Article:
L for Languages: my love for learning linguistics

Gorgeous language family tree by Minna Sundberg

Knowing multiple languages is like a superpower. You can decode other people and smash through language barriers. Ideally, I would collect as many languages as possible.

Unfortunately, learning and retaining a new language is a time-consuming task. Even with all the tech tools we have at our disposal, including DuoLingo, YouTube, and Google Translate, fluency is easiest to obtain when we’re immersed in a place where the language is constantly used and contextualized. Multilingualism is our reward for traveling to unfamiliar places.

I settle for the easier lesson: learning about languages. I relish in knowing little facts, like the way each language reflects the culture it lives in, the history behind each one, and similarities between certain languages in pronunciation and grammar. For example, Mandarin speakers have an advantage in music because of Mandarin’s natural tones, and an advantage in pronouncing the tricky French vowel “u”, which doesn’t exist in English.

I geek out over diagrams of linguistic family trees that are still growing, which prove that languages live and evolve along with the human race. Studying language acquisition in psychology class taught me that listening to language sounds as a baby makes it much easier to speak certain languages later on in life. I read about the methods polyglots use to pick up new languages.

Admittedly, I still attempt to dabble in multiple languages from time to time. My motivation to learn certain languages evolve with my interests, so I learn only enough of each tongue to recognize basic patterns. I studied some Japanese to understand my coworkers. I picked up some Taiwanese so my parents can’t secretly talk about me. I took French in college so I could understand more notation on my classical sheet music. I can’t really speak those languages, but they feel like familiar friends to me.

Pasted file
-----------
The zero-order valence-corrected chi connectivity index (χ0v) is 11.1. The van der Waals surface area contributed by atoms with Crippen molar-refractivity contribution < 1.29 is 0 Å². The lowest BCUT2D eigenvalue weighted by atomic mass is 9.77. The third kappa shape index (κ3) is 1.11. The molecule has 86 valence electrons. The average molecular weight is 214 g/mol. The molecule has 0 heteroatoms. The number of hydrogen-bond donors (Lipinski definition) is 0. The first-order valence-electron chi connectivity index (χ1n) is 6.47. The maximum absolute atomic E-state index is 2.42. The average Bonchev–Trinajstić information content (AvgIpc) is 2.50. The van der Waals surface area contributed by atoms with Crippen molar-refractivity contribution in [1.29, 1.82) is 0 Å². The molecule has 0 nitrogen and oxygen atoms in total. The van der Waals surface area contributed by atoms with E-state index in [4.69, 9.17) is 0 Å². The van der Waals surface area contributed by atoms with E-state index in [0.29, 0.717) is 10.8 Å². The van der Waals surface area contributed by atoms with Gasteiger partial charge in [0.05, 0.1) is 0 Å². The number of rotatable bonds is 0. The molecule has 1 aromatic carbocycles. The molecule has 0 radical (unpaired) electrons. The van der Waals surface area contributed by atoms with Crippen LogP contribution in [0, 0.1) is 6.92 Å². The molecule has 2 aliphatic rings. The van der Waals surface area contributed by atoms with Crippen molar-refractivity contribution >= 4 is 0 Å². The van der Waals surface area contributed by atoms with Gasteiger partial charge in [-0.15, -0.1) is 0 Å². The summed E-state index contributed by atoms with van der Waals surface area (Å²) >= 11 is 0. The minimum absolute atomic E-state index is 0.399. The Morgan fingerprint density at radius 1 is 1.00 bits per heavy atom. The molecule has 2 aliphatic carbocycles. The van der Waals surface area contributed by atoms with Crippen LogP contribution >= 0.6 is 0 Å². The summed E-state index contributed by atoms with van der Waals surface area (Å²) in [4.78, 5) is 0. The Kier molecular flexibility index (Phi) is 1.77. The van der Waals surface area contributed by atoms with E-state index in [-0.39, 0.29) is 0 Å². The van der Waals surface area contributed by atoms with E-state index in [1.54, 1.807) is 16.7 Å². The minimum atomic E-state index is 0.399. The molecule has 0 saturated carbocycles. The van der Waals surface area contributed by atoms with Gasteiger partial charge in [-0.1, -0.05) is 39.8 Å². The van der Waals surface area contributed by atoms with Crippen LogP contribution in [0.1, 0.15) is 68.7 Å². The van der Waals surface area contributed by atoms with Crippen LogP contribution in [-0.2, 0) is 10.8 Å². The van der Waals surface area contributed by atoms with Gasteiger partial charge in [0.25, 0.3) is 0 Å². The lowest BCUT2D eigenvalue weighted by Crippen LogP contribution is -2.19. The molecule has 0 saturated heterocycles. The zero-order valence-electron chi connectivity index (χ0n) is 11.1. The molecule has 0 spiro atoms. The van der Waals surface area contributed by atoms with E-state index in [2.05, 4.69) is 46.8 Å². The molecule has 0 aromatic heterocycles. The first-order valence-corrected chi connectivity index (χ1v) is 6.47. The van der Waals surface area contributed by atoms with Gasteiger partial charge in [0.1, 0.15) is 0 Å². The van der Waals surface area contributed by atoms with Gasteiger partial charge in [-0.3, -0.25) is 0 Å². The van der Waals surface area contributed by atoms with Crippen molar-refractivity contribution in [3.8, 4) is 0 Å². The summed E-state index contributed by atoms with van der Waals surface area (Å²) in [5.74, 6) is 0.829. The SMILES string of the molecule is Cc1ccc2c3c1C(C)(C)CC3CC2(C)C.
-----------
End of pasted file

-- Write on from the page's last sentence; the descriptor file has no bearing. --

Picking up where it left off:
Mostly, I rely on the power of pop culture to expose myself to different languages. I sometimes read Harry Potter in Chinese to compare the translation to the original. I especially love the effort Disney took to record the awesome Moana songs in tons of different languages, recorded by local artists.

I also recognize how expensive it is for companies like Disney to accommodate such a wide variety of languages in our global world. Translations come with costs, and bad translations cause misunderstandings. Given money constraints, we have to choose which few languages are worth the translation for each project, often excluding the rest of the world from access.

Despite the troubles that language barriers give us, I don’t propose that everyone in the world should switch to English or the artificial language Esperanto. Everyone should learn languages that are useful to them. Personally, I find beauty in listening to native speakers of languages that I can’t understand.

Of course, life would be awesome if I could get my hands on a Babel Fish. And technology platforms are inching closer to becoming reliable translation machines. But the mysteries and nuances of each language and the complexities of the communities and experiences they represent are what make linguistics so rewarding.

This post is part of the Alphabet Project, where I write an article for each letter of the alphabet. It was inspired by Ash Huang’s Alphabet Meditations.

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